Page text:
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The Lead Review

Destructive Urges: Debby Friday's Death Drive
Yewande Adeniran , August 22nd, 2019 08:55

Featuring collaborations with Lana Del Rabies and Chino Amobi, Debby Friday's latest tape for Deathbomb Arc is a visceral howl into the unknown, finds Yewande Adeniran

As a society, we’ve all pretty much agreed that the world will probably end soon. How soon is debatable or if the final trigger will indeed be climate change or the wanton power flexes of our global leaders. But these uncertain times have at least provided us with a sound form of rebellion: punk. By nature, it’s nonconformist. Following the only rule that there aren’t any, the current generation of artists and musicians who seek comfort in disillusionment and the abandon of all genre constraints have carved out their own space away from the madness.

DEATH DRIVE borrows its name from Sigmund Freud’s psychoanalytic theory. The idea that a drive towards death and destruction exists alongside and in opposition to the more common human instinct to survive. This drive in inseparable from the human body. We can repress it but it will always make an appearance. It exists in our subconscious and feeds off our darkest thoughts. When we begin to allow this side of us to appear, we learn that we take joy in the repetition of acts that we know will cause destruction.

Debby Friday knows the consequences of seeking such thrills but ignores them. 'Fuck you, I’m great’ is the overarching attitude. Focusing on what she wants and only that is the crux of the album. But you're brought along this journey. Her vocals seducing you into the unknown where sex, contradictions, violence, and solitary pleasure draw out your true self, thrusting you into the unknown. You're scared but you're loving it.

That is exactly what you hear in opener ‘TEAR THE VEIL’. A rustling sound is succeeded by the sound of several large thuds, sharply bringing your attention to the message that follows. Purposely self-destructive with a clear aim, “I want it – I get it” embraces the unknown with infectious confidence. “I said I’m too hot to die… I know everything that seeks to destroy me” is an insight into her inner thoughts. Every move is carefully calculated. Masterfully, Debby Friday manages to channel angst into frustration reminiscent of the energy and spirit of punk that was revived in the early 90s, but at no point does this turn into a self indulgent hazy blur. 

In theory, love is all sunshine and blue skies, romantic walks on the beach, lending your phone charger when you’re on 1%. It’s generally sold to us as soppy instagrammable experiences. But what happens when the attraction takes the form of pure unfiltered lust spiralling into chaos from a seduction you can’t get enough of? ‘FATAL’ is the consequence. The result of saying yes, when we know we really shouldn’t. It’s exciting and we want more, no matter what happens.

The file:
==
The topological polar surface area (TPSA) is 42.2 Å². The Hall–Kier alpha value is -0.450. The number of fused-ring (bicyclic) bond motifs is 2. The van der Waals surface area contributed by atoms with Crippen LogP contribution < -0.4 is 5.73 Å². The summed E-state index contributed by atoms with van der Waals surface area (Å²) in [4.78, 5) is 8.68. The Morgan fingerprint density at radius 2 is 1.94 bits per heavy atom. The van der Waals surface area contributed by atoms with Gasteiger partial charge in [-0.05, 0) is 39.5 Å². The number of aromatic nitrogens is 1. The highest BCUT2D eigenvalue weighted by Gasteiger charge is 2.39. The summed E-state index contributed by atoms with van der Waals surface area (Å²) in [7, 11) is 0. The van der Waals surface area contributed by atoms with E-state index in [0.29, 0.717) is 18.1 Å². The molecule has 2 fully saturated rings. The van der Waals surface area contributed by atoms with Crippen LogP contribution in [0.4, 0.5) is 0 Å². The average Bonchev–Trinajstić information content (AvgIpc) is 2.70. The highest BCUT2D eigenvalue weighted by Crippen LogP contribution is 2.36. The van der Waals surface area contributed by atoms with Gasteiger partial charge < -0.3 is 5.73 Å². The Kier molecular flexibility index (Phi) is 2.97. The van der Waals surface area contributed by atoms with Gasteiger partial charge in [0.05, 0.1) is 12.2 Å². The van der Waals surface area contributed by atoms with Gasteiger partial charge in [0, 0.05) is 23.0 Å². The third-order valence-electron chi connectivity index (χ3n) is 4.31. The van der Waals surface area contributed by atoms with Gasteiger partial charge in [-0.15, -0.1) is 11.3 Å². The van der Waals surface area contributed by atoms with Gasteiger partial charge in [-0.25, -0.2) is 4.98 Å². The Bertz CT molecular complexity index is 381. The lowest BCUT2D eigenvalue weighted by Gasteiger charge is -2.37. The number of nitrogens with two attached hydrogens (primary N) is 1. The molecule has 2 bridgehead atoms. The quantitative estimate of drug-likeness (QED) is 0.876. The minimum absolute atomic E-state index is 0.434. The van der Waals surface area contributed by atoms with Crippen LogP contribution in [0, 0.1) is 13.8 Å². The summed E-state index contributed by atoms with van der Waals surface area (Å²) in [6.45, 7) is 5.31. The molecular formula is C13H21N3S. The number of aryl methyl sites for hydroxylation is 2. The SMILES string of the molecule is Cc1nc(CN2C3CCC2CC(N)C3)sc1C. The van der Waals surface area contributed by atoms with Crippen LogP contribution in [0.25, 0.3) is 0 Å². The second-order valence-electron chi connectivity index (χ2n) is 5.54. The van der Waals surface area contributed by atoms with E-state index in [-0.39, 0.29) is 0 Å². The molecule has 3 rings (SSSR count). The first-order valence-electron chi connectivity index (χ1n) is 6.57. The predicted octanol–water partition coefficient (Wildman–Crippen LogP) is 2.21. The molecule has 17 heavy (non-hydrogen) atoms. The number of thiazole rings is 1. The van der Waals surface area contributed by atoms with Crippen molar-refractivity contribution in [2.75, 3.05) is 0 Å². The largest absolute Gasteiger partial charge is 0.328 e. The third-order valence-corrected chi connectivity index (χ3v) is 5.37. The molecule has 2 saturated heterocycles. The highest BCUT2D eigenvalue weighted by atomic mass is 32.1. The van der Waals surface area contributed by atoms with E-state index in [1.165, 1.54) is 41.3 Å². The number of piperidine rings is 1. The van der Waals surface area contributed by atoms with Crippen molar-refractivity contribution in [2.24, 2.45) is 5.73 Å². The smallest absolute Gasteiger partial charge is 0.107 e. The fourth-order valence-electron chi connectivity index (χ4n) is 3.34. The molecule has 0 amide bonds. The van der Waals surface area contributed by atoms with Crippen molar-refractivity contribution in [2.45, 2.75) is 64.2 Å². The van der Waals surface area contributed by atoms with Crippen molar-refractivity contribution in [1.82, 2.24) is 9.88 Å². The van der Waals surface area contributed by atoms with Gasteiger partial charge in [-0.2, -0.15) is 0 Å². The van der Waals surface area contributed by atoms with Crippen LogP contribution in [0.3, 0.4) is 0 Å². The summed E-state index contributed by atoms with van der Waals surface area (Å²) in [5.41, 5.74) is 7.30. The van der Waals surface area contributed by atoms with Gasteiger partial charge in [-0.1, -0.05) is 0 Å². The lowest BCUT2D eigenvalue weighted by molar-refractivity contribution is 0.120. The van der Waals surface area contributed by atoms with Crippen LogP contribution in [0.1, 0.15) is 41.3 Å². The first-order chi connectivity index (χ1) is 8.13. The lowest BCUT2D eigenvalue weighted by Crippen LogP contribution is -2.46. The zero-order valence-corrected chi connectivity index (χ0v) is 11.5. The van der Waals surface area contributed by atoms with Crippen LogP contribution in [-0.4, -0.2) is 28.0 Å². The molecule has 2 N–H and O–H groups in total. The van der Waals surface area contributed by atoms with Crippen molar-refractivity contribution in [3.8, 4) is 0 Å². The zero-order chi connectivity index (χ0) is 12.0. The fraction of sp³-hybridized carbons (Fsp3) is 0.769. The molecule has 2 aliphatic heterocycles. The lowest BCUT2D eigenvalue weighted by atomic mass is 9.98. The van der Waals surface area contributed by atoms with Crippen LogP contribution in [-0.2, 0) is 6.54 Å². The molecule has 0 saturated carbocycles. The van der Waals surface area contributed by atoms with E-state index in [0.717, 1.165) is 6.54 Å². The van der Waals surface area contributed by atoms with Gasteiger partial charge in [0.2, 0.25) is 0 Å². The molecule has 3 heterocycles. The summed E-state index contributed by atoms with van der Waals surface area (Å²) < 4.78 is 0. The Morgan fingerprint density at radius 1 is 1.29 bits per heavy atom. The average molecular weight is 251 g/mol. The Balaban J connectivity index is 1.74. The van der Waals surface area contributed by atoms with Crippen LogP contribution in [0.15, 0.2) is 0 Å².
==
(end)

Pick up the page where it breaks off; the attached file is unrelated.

Within seconds we’re transported into the dead of night, where our inhibitions take over. Siren songstresses loop and feed back ignoring the other voices around them. Echoing the darkness of new wave and the seediness of the forgotten backstreet bars in any major city, Friday’s lyrics “be careful I’ll knock ya and shock ya!” are a stark warning. Enticing the listeners out of their comfort zone, “I am your poison and remedy… I said why don’t you come and get some?”, repeats over hypnotic chugging drums, whipping you into a trance-like state. While you’re at your most relaxed and vulnerable, a scream, crash, and sirens suddenly end the track. “You’re fatal” is shouted over and over, proving that ‘fatal attraction’ is just that.

Delving deeper into the abyss, ‘TREASON’, with fellow noise artist and Deathbomb Arc label mate Lana Del Rabies, deconstructs elements of mid-00s metal with slowed down industrial techno for a pairing that results in nonsensical glitchy screams. At no point does Friday settle on one particular sound or way of expressing herself. A slow burner can suddenly turn into a frenzied panic or a hectic scream can mellow out into a calming wave. This is what keeps DEATH DRIVE moving towards what you would expect to be its eventual doom.

You wouldn’t necessarily expect a track like ‘GOOD AND EVIL’ to be present here. But when you abandon what you’ve been told is the norm for – quite literally – anything else, you allow yourself to be set free and able to take great risks. For example, here we have head-bashing-metal meets high-octane-rave meets always-down-for-a-good-time-nu-rave. We learn that anything is possible and maybe the idea of genres isn’t needed anymore.

Then the collaboration with Chino Amobi, co-founder of NON Worldwide, throws the release into the twenty-first century and reminds us why the death drive exists: “we try and flee from a world that has no outside, in every situation we respond with the same disengagement”. Embracing the death drive, drifting in and out of consciousness, toeing the line between the real and the fantasy whilst remaining aware of all the possible outcomes seems to be the answer to our impending doom. Just make sure you don’t take the death drive lifestyle too seriously and forget to eat and drink water.

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